We often times focus on what’s the best of something. The best gets all the notoriety, and leaves most others in the dust, vying for a footnote in the annuls of history. We will remember Tom Brady for being the greatest quarterback of this generation, and arguably, of all time. We will remember the Chevy Corvette for being the most dominant selling American sports car in its illustrious half century of production. We will remember the Ford Expedition, and the Chevy Suburban for being the largest land going trucks we’ve seen to date that you don’t need a CDL to drive.

But what about those that weren’t the best? What about the ones that were just pretty good? Phillip Rivers has amazing statistics, but he’s never even made a Super Bowl. The Pontiac Firebird has had a famously wonderful run in the American sports car realm, but was always in the shadow of the beloved Bowtie boulevard brawler. And when it comes to trucks, while the big boys get all the cred, we can’t forget about the underlings that might not get the respect they deserve. Trucks like the Ford Escape, often forgot, but unjustifiably so, and the 2020 version of the Escape is looking to change that.

With Ford’s new campaign that has abandoned all things car, with the exception of the Mustang (thankfully), the Escape will become something of their entry level vehicle. The newly styled front end has a soft look to it that does resemble a Fusion with a full stomach. The rear has hints of Jeep Cherokee to it, probably by design. The Escape keeps enough ride height to qualify as a light truck for most consumer’s needs. Inside, the Escape is very Spartan in its features, but then for a base price of about $25,000, you can’t expect too much. Cloth seats make for a less than stellar first impression, but are still comfy once you forget the material. A high-perched infotainment screen is the centerpiece of the interior, and is fairly intuitive thanks to Fords progressive SYNC interface. There is quite a bit of rental-car-like plastic bits and pieces that are hard to ignore after a while, and definitely remind you that this is an entry level vehicle. The Escape is enough truck for most, it has enough room for five, and a towing capacity of 2,000 pounds, and cargo volume of 65/34 front/rear cubic feet.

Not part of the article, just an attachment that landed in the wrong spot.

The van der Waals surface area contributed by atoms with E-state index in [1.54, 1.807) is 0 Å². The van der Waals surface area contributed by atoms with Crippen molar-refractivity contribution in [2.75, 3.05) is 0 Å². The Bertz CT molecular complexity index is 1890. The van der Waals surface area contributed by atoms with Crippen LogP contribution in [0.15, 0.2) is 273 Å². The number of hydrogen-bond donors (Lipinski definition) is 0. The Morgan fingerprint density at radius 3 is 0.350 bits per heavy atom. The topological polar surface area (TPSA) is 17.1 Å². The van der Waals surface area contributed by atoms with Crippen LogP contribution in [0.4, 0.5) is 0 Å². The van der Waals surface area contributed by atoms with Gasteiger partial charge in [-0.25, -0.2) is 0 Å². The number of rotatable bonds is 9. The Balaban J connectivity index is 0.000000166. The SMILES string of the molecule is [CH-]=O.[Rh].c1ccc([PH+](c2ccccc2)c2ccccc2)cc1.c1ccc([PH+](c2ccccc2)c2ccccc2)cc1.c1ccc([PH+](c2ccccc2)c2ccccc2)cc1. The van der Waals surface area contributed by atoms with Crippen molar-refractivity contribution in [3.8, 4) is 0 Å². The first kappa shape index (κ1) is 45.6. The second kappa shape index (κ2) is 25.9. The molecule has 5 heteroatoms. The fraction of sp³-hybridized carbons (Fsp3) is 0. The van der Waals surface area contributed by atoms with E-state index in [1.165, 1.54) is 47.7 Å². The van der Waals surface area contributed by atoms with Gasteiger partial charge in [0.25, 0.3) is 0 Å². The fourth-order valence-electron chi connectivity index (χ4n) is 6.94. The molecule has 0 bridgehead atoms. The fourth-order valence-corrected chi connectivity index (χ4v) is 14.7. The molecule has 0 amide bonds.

Under the hood, Ford has taken an interesting approach to the new Escape. The base engine is actually a DOHC direct-injected 1.5-liter turbocharged inline-three. Yep, three cylinders, and Ford still offers cylinder deactivation that brings that down to two under the right circumstances, which does make for some impressive fuel economy. Despite having to lug around 3,500 pounds and having all-wheel drive, you can net a 26/31/28 city/highway/combined mpg, though premium fuel is recommended.

That little motor is no slouch either. Forced induction is a wondrous thing, and out of a little 1.5-liter three cylinder engine, we get a legit 181-horsepower and 190 pound feet of torque. That power is routed through an 8-speed automatic and then on to the aforementioned four corners. 0-60 mph takes only 7.7 seconds, and the quarter mile goes by in 15.9 seconds at 87 mph on to a governor limited 122 mph top speed. Roadholding around the skid pad chimes in at a modest 0.84 g, and braking from 70-0 mph takes 162 feet. Those numbers aren’t remarkable either way, but sometimes that’s a good thing. You get what you expect, so there are no surprises.

And that might be the best way to sum up trucks like the Escape. There are no surprises. It is a functional all-season crossover SUV that might be a little pricier than necessary, but does its job exactly how you would want it to for the entry level cost. Just like Matthew Stafford, or the Pontiac GTO, the Ford Escape isn’t ever going to be credited for being the best at any one thing, but that still doesn’t mean it’s pretty good at everything, and that does deserve a little recognition.